We almost didn't get to bring home our baby at all, he came so close to dying. I am so thankful for our nurses and doctors--those who literally saved his life when he was born with a prolapsed cord, unexpectedly breach and with no time to perform an emergency c-section. Our little boy was born not breathing and without a heartbeat and they resuscitated him using CPR. Miraculously, he is alive and the acidosis resolved very quickly after birth and evidence points to acute trauma, not chronic.

Almost unbelievably, the only big problem they could identify was very low blood sugar, for which he needed continuous fluids through an IV and so he was transferred from Rockwall Presbyterian to the Dallas Presbyterian NICU. He stayed in the NICU for 2 1/2 days until he could keep his blood sugar levels up without extra help, then he was transferred to the Special Care Unit Tuesday afternoon. Then his bili rubin count was high enough that he needed light therapy. He stayed until Thursday afternoon when he was released from the hospital with a pediatrician appointment scheduled for Friday. On Friday, he was doing well enough that he didn't need another blood test and he was given a clean bill of health. I'm so glad he didn't have to have more blood drawn because his little heels have been pricked so many times this week.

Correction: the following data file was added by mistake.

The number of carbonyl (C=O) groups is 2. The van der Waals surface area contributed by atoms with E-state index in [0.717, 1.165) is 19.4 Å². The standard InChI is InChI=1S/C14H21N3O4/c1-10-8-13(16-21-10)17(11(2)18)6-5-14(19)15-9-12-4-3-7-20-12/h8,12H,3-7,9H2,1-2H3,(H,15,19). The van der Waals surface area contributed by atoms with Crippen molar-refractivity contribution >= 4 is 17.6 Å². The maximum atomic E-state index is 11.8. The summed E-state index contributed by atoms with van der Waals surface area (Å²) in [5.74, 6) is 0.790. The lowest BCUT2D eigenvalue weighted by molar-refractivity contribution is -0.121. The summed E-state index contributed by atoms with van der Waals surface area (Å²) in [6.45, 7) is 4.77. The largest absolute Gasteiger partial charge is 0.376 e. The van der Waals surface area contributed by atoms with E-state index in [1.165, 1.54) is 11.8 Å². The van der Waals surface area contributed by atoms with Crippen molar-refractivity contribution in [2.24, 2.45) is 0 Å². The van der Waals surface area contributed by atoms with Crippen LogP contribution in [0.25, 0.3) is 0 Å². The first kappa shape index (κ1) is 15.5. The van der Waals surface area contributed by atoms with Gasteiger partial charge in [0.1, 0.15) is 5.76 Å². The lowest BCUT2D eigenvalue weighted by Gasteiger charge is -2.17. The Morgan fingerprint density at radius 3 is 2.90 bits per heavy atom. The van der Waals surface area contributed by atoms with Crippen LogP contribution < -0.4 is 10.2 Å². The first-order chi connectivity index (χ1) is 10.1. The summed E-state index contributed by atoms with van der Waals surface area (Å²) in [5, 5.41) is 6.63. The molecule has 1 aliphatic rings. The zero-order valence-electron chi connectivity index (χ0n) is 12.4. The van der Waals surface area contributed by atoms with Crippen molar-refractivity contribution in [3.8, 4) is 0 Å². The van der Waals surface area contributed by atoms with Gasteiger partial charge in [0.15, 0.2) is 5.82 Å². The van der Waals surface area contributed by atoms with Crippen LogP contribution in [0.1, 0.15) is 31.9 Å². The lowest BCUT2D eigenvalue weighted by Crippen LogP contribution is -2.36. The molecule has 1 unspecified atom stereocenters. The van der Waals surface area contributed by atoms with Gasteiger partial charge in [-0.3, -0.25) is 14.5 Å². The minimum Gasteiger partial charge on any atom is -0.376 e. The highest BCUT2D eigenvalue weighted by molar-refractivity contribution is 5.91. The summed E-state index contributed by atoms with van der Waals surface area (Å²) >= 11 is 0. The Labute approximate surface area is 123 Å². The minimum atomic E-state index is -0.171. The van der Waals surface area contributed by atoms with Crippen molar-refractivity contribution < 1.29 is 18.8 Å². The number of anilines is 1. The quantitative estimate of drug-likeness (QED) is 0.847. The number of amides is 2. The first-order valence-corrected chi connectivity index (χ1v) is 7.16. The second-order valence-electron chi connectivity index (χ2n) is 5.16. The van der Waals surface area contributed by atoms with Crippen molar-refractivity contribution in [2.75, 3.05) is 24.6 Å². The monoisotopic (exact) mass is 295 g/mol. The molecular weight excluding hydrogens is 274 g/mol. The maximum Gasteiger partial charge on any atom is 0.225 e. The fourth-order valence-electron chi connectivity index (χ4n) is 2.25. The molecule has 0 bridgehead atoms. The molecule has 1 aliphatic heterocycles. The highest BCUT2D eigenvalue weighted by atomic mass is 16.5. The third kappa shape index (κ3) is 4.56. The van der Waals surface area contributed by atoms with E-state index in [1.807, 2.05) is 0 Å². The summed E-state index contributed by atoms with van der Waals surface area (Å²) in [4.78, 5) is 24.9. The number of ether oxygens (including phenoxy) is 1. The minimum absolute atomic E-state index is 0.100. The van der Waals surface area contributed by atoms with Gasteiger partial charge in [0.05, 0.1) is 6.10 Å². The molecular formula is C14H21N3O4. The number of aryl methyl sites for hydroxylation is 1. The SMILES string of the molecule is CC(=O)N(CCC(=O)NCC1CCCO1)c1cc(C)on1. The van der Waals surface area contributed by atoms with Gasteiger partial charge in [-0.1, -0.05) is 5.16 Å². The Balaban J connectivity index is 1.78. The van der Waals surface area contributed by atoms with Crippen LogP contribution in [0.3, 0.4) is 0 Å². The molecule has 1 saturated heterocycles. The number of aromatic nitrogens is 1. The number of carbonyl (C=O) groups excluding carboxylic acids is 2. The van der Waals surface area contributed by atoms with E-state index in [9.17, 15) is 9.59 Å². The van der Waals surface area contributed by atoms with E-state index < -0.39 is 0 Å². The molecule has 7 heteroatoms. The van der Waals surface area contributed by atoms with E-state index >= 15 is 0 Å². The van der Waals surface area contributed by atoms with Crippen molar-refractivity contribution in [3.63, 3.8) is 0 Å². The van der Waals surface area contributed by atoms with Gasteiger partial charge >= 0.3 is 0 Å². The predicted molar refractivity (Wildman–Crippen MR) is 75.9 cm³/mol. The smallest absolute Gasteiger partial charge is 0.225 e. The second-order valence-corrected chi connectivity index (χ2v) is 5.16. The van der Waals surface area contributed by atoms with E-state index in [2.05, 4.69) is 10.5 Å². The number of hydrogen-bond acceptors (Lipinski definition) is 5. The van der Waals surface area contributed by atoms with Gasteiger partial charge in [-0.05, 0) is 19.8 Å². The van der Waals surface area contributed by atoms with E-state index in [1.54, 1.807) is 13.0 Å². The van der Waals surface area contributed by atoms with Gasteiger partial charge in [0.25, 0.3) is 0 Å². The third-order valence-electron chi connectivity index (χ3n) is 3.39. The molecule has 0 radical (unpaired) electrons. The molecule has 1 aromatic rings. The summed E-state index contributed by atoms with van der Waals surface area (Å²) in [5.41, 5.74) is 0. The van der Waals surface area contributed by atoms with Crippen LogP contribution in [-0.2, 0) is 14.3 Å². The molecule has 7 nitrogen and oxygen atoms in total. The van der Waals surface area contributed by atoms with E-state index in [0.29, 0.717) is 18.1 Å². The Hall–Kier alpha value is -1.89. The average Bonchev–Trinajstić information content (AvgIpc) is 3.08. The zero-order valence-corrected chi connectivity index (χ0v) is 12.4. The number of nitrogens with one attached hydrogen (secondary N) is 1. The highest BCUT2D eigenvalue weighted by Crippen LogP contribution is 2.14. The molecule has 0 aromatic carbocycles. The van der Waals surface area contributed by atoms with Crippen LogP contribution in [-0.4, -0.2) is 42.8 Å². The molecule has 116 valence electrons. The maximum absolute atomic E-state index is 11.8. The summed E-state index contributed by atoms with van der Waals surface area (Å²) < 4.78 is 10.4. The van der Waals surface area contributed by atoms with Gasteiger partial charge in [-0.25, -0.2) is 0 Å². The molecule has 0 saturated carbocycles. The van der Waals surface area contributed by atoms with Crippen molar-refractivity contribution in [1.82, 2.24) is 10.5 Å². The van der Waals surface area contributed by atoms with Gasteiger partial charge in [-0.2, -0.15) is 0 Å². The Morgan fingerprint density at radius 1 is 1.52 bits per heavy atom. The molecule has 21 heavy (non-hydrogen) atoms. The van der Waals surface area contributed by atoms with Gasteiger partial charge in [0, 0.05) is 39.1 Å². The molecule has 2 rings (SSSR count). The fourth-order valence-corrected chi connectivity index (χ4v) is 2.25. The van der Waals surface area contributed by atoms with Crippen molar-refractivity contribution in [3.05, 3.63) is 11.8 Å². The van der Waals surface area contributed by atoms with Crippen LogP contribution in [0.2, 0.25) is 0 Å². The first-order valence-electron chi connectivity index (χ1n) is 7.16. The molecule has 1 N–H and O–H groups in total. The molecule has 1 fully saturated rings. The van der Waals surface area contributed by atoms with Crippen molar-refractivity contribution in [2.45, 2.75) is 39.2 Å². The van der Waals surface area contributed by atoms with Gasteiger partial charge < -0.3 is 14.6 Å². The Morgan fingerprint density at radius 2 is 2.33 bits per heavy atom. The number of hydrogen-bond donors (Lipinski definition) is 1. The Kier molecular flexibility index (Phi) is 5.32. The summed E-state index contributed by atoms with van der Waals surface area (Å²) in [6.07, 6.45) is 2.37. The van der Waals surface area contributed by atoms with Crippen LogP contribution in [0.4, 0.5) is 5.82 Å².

We have been so blessed. The doctors and especially nurses who have cared for us this week have been like angels ministering to us. I am really, really thankful Heavenly Father protected my baby.

I do want to mention a few things that I hope I'm learning from: 
--When my baby was transferred to Dallas and I was left in Rockwall having only held him once, I watched him crying on a closed-circuit camera. My nerves were pretty frayed after two days without any sleep, and I told the Lord that I could feel that I was on the edge of losing it. After praying I looked one last time and found him peacefully sleeping and then I turned off the computer and turned him over to God.